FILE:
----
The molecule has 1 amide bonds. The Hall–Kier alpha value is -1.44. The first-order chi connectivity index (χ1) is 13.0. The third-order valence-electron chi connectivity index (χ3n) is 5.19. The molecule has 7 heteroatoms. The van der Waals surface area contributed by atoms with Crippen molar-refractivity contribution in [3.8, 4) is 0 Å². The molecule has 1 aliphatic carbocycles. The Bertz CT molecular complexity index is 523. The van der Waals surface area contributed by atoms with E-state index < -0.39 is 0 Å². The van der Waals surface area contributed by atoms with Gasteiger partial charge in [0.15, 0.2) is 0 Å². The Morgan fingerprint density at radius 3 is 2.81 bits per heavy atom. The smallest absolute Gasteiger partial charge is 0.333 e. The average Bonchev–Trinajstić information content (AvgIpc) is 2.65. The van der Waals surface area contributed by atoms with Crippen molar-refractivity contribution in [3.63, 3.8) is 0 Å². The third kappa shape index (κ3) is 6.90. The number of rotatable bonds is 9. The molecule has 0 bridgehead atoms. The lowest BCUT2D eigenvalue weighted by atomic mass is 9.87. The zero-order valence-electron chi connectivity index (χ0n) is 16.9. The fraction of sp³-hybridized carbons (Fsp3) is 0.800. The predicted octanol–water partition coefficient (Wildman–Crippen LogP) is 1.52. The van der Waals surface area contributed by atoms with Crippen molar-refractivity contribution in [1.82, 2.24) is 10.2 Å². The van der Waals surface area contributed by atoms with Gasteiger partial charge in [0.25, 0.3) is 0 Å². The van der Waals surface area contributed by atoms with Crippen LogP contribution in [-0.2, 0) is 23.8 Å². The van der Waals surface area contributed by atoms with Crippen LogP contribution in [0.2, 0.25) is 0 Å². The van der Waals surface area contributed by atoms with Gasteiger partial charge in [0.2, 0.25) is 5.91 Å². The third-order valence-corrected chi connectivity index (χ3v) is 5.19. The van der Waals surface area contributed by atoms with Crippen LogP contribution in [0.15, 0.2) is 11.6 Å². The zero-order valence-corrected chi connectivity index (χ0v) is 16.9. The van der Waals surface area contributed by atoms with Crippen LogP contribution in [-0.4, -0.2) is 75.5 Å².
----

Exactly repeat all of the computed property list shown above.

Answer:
The molecule has 1 amide bonds. The Hall–Kier alpha value is -1.44. The first-order chi connectivity index (χ1) is 13.0. The third-order valence-electron chi connectivity index (χ3n) is 5.19. The molecule has 7 heteroatoms. The van der Waals surface area contributed by atoms with Crippen molar-refractivity contribution in [3.8, 4) is 0 Å². The molecule has 1 aliphatic carbocycles. The Bertz CT molecular complexity index is 523. The van der Waals surface area contributed by atoms with E-state index < -0.39 is 0 Å². The van der Waals surface area contributed by atoms with Gasteiger partial charge in [0.15, 0.2) is 0 Å². The Morgan fingerprint density at radius 3 is 2.81 bits per heavy atom. The smallest absolute Gasteiger partial charge is 0.333 e. The average Bonchev–Trinajstić information content (AvgIpc) is 2.65. The van der Waals surface area contributed by atoms with Crippen molar-refractivity contribution in [3.63, 3.8) is 0 Å². The third kappa shape index (κ3) is 6.90. The number of rotatable bonds is 9. The molecule has 0 bridgehead atoms. The lowest BCUT2D eigenvalue weighted by atomic mass is 9.87. The zero-order valence-electron chi connectivity index (χ0n) is 16.9. The fraction of sp³-hybridized carbons (Fsp3) is 0.800. The predicted octanol–water partition coefficient (Wildman–Crippen LogP) is 1.52. The van der Waals surface area contributed by atoms with Crippen molar-refractivity contribution in [1.82, 2.24) is 10.2 Å². The van der Waals surface area contributed by atoms with Gasteiger partial charge in [0.25, 0.3) is 0 Å². The van der Waals surface area contributed by atoms with Crippen LogP contribution in [-0.2, 0) is 23.8 Å². The van der Waals surface area contributed by atoms with Crippen LogP contribution in [0.2, 0.25) is 0 Å². The van der Waals surface area contributed by atoms with Gasteiger partial charge in [0.2, 0.25) is 5.91 Å². The third-order valence-corrected chi connectivity index (χ3v) is 5.19. The van der Waals surface area contributed by atoms with Crippen LogP contribution in [0.15, 0.2) is 11.6 Å². The zero-order valence-corrected chi connectivity index (χ0v) is 16.9. The van der Waals surface area contributed by atoms with Crippen LogP contribution in [-0.4, -0.2) is 75.5 Å².